9.3 Bioshock 2 Review

In 2007, BioShock was released for the Xbox 360 with wildly unexpected levels of success. No one expected the game to be as phenomenal as it was and it earned over 50 Game of the year awards from various website and magazines. The strange thing is, no one really expected a sequel. This worried fans, and the fact that Ken Levine (the original creator of BioShock) had nothing to do with BioShock 2, didn't help allay fears. Bioshock 2 is finally here, and everyone is eager to know if it lives up to its legendary predecessor.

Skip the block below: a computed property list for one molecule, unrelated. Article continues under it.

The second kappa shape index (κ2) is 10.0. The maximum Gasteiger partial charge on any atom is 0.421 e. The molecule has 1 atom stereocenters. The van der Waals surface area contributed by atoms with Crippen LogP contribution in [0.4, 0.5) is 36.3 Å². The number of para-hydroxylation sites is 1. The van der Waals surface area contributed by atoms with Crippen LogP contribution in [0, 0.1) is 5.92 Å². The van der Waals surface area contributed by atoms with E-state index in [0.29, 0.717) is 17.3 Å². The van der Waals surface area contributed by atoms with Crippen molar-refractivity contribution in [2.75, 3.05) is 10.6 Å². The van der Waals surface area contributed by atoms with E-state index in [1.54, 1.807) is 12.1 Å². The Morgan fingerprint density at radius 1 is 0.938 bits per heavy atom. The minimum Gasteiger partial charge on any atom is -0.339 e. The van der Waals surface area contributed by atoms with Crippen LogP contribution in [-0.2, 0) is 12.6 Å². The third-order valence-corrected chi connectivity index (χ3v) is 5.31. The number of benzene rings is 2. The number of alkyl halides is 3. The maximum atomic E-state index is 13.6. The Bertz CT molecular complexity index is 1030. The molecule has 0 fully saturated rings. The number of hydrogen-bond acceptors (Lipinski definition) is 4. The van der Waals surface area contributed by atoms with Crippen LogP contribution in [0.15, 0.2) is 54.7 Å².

The story takes place in 1968, eight years after the first game, and as you can imagine, things haven't exactly improved in the so-called Utopia. Doctor Sophia Lamb, a Rapture psychiatrist, deeply believes in unifying the remaining citizens of the city, calling them "The Rapture Family". Dr. Lamb is sending out Big Sisters to kidnap little girls from the surface and bring them back to rapture so the ADAM fueled gears of the city don't stop turning. You play as Delta, the first prototype big daddy, who has got some pretty legitimate beef with Dr. Lamb. Lamb robs you of your little sister, Eleanor, but also (without going into spoiler territory) forces you to make a pretty painful choice. Shortly after waking up from the "Lamb incident" you get a message from Eleanor, who isn't so little anymore, telling you that she desperately needs you to find her. Your mission is pretty clear after that: find Eleanor and find out what the hell happened while you where KO. Thankfully, some of the sane citizens, like Dr. Tenenbaum, and the selfish Augustus Sinclair (the creator of Sinclair Solutions), are willing to help you. You also get to meet entirely new faces, like the acclaimed Rapture jazz singer, Grace Holloway. What's unfortunate, though, is that Delta's interaction with each character in the game is somewhat repetitious (it almost seems the same for everyone you encounter). The characters are more like chess pieces that, depending on how you've manipulated them, change the end cut-scene of the game. To add to the impressive storyline, audio diaries also make a return with the same quality of work put into them as in the first one. The story can get a bit confusing at times, but it's exceptionally well written, and as more secrets get revealed to the player, he or she will sink deeper and deeper into the plot and characters. Nevertheless, players might find it difficult to get really interested in the main character until close to the end of the game. Delta is simply a bit of a dull figure. Not much is known about him, and this is probably the way you'll feel until certain specifics are revealed in the last few hours of the game-which then skyrockets the interest in him! The game starves the player of almost any information in the first 75 percent of playing-time, and then most of the important information hits the player at once. This effect can be extremely overwhelming. I can almost guarantee that you're going to put your controller down several times in the last few hours of the game to mentally unravel the massive amounts of information thrown at you.

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